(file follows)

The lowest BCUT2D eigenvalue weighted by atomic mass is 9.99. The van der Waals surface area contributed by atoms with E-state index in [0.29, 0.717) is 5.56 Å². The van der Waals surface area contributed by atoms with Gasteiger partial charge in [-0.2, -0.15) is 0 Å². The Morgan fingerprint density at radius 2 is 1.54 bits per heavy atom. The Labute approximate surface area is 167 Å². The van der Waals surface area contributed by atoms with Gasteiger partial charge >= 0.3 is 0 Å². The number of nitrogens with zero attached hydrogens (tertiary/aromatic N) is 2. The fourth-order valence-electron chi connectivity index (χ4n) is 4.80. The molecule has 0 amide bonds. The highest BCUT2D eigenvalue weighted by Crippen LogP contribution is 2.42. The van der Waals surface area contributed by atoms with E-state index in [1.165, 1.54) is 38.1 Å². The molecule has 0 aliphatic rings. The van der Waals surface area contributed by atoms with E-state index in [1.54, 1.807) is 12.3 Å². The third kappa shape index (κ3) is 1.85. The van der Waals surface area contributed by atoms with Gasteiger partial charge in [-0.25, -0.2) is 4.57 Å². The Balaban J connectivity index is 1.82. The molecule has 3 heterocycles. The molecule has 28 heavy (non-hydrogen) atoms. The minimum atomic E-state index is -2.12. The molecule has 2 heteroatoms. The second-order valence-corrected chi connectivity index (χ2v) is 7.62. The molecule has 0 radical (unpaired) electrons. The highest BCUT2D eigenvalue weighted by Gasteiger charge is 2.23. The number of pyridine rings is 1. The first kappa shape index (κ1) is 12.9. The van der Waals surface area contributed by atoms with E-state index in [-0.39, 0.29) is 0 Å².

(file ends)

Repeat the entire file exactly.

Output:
The lowest BCUT2D eigenvalue weighted by atomic mass is 9.99. The van der Waals surface area contributed by atoms with E-state index in [0.29, 0.717) is 5.56 Å². The van der Waals surface area contributed by atoms with Gasteiger partial charge in [-0.2, -0.15) is 0 Å². The Morgan fingerprint density at radius 2 is 1.54 bits per heavy atom. The Labute approximate surface area is 167 Å². The van der Waals surface area contributed by atoms with Gasteiger partial charge >= 0.3 is 0 Å². The number of nitrogens with zero attached hydrogens (tertiary/aromatic N) is 2. The fourth-order valence-electron chi connectivity index (χ4n) is 4.80. The molecule has 0 amide bonds. The highest BCUT2D eigenvalue weighted by Crippen LogP contribution is 2.42. The van der Waals surface area contributed by atoms with E-state index in [1.165, 1.54) is 38.1 Å². The molecule has 0 aliphatic rings. The van der Waals surface area contributed by atoms with E-state index in [1.54, 1.807) is 12.3 Å². The third kappa shape index (κ3) is 1.85. The van der Waals surface area contributed by atoms with Gasteiger partial charge in [-0.25, -0.2) is 4.57 Å². The Balaban J connectivity index is 1.82. The molecule has 3 heterocycles. The molecule has 28 heavy (non-hydrogen) atoms. The minimum atomic E-state index is -2.12. The molecule has 2 heteroatoms. The second-order valence-corrected chi connectivity index (χ2v) is 7.62. The molecule has 0 radical (unpaired) electrons. The highest BCUT2D eigenvalue weighted by Gasteiger charge is 2.23. The number of pyridine rings is 1. The first kappa shape index (κ1) is 12.9. The van der Waals surface area contributed by atoms with E-state index in [-0.39, 0.29) is 0 Å².